The wide tank tapers to a comfortably narrow seat. You’re hunkered down into the bike more than sitting on it. It sounds cliche but the bike really does feel like it’s wrapped around you when you’re riding it; like it's an extension of your body. The reach to the bars has been shortened and the pegs moved slightly forward. I’ve got longish arms but the reach felt natural. You’re a more upright than on a sportbike; like say a CBR 600 RR. I felt a little more pressure on my wrists than on the Hypermotard; that’s to be expected with this type of bike. I'd say it's a happy medium between upright and sportbike.

Monster’s have often been touted as being a great bike for new riders. I don’t know that it would be on my list of best bikes for total beginners simply because of the performance potential of this bike. But, if you thought it was a good beginner bike before then I’d say it is even more so now with its reduced weight and lower seat height.

The power delivery is smooth and the clutch is about the lightest I’ve ever felt on a bike. It’s really almost effortless. One thing I did notice on the 696 I rode was that the friction point of the clutch was really a long way out. I had the clutch out almost a full 2/3 before the friction point. I didn’t stall mine but a few folks on the test ride seemed to have a little trouble pulling away from stop lights – likely due to the unusually high engagement point of the clutch and unfamiliarity with the bike.

Once underway, the desmo engine is deceiving – you can’t really tell how quickly you’re moving and accelerating. It’s less sensitive to throttle roll off than some other bikes I’ve ridden lately (BMW F650GS, and Ducati Hypermotard 1100), which should make it a little easier for beginners to feel comfortable with. If you crank your right wrist though you’re going to quickly get up to speeds where you can get yourself into some trouble; either the law enforcement kind or the ditch kind if you’re not riding within your abilities. I easily hit 165 km/hr during my run and the engine was still pulling.

I’d say if a beginner could ride this bike within their limits and responsibly then it may be a good beginner bike because of its smooth power delivery. You can have a relaxing rambling ride if you want or you can twist the throttle a little further to reveal more of the true potential of the Monster. This is a bike that you can really grow into - You won’t soon tire of its performance. I consider myself a pretty responsible rider but I don’t know that I would have had the willpower to resist seeing what the bike would do when I first started riding - maybe that’s just me though!

The 6-speed gearbox didn’t feel quite as smooth as it’s more expensive relative (the Hypermotard 1100S) that I rode the same weekend. Shifting requires a somewhat more purposeful amount of force than the HM1100S. I was a little too gentle with it at one point and got a false neutral. Shifts announce themselves with a little more of a clunk, particularly at slow speed. Nothing to be alarmed about; the bike I rode didn’t have a lot of kilometers on it and it would likely smooth out a little in time. It’s still a lot smoother shifting than my old Suzuki GS500 and I never had any mechanical troubles with that bike.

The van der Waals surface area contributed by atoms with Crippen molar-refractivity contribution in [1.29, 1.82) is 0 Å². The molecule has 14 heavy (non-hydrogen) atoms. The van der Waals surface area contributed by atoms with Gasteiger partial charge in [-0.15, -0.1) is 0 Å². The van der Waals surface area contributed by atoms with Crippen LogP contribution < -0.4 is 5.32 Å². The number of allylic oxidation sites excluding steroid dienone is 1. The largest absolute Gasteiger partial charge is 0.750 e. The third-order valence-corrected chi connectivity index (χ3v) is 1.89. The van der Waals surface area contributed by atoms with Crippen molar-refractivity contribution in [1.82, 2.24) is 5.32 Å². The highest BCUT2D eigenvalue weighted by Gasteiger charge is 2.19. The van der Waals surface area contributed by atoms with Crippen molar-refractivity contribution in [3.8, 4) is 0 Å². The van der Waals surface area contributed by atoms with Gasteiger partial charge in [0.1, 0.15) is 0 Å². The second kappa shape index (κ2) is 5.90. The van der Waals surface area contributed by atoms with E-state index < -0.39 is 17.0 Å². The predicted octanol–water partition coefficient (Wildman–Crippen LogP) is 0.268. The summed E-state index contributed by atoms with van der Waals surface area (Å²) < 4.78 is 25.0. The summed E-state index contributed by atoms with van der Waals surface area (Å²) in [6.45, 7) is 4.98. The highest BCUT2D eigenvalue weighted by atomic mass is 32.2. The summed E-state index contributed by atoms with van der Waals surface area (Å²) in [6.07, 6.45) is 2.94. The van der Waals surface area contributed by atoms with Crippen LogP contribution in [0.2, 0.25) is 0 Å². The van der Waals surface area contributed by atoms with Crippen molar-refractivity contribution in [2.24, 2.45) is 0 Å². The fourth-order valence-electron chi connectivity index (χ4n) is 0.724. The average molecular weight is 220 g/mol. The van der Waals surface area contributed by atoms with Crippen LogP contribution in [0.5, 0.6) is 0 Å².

The clutch on the 696 is an Adler Power Torque Clutch (APTC) wet multiplate design. It’s a hydraulic control clutch, or 'slipper' clutch. It helps keep the clutch lever action light and easy, improves comfort while simultaneously reducing destabilizing rear wheel “lock-up” when you downshift a little too abruptly. It can be especially helpful in wet weather or other slippery conditions.

The instrument cluster is a small digital unit variety. This digital unit allows the display of a wealth of information such as speed, rev counter, clock, scheduled maintenance warning, oil temperature, trip fuel, air temperature, lap time, warning light for low oil pressure, fuel level, fuel reserve, neutral, turn signals, overrev, and immobilizer. The overrev light is a clearly visible reminder to upshift. It’s about the easiest light to notice on cluster when you're riding. Another nice feature is that it is Ducati Data Analyzer-ready if you really want to keep track of the bike and rider performance.

You may also be glad to hear that the scheduled maintenance warning light won’t come on quite so frequently as the past with Ducati’s new, less frequent, maintenance schedule. Ducati claims there is 50% less maintenance costs on new Ducati’s than on older machines.

The distinctly Ducati tank includes ingenious removable outer skins on the sides which makes it easy to change the personality of the Monster 696 with a new color. The skins also have couple mesh covered air intakes too that give it an athletic appearance. The air scoops allow more air to enter the airbox and even slightly increase the steering angle because of their positioning. The steering lock is up from the 695 to 64 degrees.